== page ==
A Queens woman thought her life was about to change forever when she hit a slots machine jackpot for almost $43 million. However, her state of euphoria came crashing down once she found out that the machine was malfunctioning and there would be no millions.
Karina Bookman, an unemployed mother of four, was casually playing slots at the Resorts World Casino in late August of last year when she suddenly struck gold on the Sphinx Slot Machine, or so she had thought. The New York resident did what most people would do for anything celebratory worthy, and that is take a selfie. She took a “Millionaire” selfie next to the slot’s display, capturing the text “Printing Cash Ticket $42,949,672.76” that was shown on the screen.
She was quickly surrounded by other casino patrons, personnel and security as she was celebrating her life-changing win. After her ticket was printed, she was escorted off the casino floor and told to come back the next day to collect her winnings.
Naturally, as anyone in her shoes would’ve done, she thought endlessly about all the possibilities this opportunity would bring to her and her family, such as opening up a barber shop for her son. Eager to transform her life, she went back to the casino the following day to find out what she had won.
“What did I win?” Bookman asked. Much to her surprise, and not in a good way, a casino worker told her she hadn’t actually won anything as her win was erroneous due to the slot machine malfunctioning, which should’ve paid out a maximum win of $6,500. Instead, the casino would offer her a complimentary steak dinner and $2.25, the prize she should have won from her one cent wager.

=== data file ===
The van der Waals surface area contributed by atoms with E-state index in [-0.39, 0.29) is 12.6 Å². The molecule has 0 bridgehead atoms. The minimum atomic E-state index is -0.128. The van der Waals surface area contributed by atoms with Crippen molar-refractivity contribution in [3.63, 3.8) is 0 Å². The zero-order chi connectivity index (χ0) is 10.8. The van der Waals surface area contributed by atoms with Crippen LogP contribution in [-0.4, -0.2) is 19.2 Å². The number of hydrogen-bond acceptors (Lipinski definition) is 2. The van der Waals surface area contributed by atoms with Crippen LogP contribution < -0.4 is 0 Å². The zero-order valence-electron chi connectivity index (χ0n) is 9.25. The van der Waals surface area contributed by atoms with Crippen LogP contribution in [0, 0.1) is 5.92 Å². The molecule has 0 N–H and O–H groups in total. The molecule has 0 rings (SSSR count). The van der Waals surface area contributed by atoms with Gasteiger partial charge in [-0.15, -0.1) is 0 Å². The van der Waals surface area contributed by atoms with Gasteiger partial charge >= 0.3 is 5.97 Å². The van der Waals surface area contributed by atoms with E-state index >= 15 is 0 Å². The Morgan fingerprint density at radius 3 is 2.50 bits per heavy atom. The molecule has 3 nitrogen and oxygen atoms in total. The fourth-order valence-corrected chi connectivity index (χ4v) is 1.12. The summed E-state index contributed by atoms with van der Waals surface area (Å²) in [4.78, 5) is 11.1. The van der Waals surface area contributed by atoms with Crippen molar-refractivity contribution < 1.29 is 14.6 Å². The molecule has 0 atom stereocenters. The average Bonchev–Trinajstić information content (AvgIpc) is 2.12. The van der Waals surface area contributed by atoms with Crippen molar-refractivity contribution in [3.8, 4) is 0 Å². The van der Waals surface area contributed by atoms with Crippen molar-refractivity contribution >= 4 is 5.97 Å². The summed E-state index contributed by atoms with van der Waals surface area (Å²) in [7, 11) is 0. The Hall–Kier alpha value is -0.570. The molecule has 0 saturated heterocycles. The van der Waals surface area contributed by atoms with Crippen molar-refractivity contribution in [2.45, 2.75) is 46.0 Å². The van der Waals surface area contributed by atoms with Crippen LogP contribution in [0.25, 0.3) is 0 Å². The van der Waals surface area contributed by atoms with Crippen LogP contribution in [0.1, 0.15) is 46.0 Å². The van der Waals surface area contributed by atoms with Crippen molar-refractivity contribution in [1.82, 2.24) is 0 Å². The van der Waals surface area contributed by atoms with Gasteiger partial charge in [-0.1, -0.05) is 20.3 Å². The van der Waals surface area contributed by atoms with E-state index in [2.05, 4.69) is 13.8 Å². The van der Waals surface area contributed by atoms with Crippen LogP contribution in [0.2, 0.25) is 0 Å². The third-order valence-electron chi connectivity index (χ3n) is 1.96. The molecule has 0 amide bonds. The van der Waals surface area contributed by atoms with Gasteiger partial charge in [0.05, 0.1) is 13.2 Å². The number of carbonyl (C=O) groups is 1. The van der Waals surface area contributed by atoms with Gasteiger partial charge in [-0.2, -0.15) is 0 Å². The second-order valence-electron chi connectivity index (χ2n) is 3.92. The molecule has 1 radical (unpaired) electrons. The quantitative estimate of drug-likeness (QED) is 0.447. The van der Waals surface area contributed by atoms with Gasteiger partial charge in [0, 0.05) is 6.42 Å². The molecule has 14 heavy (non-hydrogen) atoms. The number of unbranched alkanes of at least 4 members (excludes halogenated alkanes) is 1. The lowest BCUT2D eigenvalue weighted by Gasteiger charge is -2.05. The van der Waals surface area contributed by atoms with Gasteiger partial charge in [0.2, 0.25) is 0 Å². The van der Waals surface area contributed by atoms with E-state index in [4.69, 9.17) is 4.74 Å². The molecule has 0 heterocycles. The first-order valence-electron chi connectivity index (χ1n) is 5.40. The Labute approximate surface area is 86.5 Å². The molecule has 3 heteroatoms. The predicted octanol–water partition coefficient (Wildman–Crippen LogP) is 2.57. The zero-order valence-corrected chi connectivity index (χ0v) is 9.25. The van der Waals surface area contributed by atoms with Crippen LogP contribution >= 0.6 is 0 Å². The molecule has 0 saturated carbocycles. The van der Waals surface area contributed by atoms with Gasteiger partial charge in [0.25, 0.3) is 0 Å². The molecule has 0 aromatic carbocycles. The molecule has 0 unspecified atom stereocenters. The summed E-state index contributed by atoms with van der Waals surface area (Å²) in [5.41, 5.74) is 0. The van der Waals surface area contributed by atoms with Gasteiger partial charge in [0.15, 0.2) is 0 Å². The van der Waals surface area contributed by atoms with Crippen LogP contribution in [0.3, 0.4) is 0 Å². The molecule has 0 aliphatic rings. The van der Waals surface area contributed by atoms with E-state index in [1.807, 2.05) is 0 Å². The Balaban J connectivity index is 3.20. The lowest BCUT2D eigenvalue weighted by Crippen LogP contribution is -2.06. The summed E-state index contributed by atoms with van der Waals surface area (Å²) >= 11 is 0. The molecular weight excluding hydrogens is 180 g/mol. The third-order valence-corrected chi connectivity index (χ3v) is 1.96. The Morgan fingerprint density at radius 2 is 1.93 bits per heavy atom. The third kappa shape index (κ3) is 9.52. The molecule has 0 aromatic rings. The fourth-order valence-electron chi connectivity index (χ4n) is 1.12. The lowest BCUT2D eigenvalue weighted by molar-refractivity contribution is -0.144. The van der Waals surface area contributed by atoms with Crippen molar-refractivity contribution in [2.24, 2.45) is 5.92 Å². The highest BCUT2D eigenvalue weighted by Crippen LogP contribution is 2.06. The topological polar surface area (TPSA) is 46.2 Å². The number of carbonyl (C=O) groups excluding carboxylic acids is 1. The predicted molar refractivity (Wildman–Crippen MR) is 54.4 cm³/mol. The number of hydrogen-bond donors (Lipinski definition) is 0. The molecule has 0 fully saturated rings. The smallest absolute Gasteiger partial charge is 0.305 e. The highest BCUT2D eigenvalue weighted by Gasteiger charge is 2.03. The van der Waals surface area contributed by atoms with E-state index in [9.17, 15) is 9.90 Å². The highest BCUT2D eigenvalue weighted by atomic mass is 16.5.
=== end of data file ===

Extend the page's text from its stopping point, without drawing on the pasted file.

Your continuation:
Bookman refused both the steak dinner and the $2.25, and quickly hired a lawyer.
Immediately after the incident, Resorts World spokesman Dan Bank apologised and told CNN that “casino personnel were able to determine that the figure displayed on the penny slot was the result of an obvious malfunction.” This was later confirmed by the New York State Gaming Commission.
The New York State Gaming Commission followed up on the case by issuing a statement in August saying that the machine displayed a disclaimer stating, “Malfunctions void all pays and plays.”
Bookman’s attorney Alan Ripka argued that the casino was negligent in its duty to maintain properly functioning machines. He also posed the question: “If Bookman’s winnings truly were null, how many slot players before her were gambling without the possibility of winning?”. As a result of this mishap, his client suffered “mental anguish”.
Ripka says, at the very least, Katrina should receive the maximum payout the machine was supposed to pay, which is $6,500. “The machine takes your money when you lose. It out to pay it when you win,” said Ripka.
After around 10 months of trying to get the casino to pony up more cash for his client to no avail, a lawsuit has been filed on June 14.
Not The First Time A Slot Machine Has Malfunctioned
As unfortunate as this incident was, this was not the first time it has happened. A similar case occurred in 2011 where an 86 year old grandmother was denied of her $42 million payout from a Miss Kitty slot machine. The casino said it had malfunctioned and offered her the amount she was supposed to be awarded with based on the symbols on the wheels that were displayed at the time, a total of $1.85.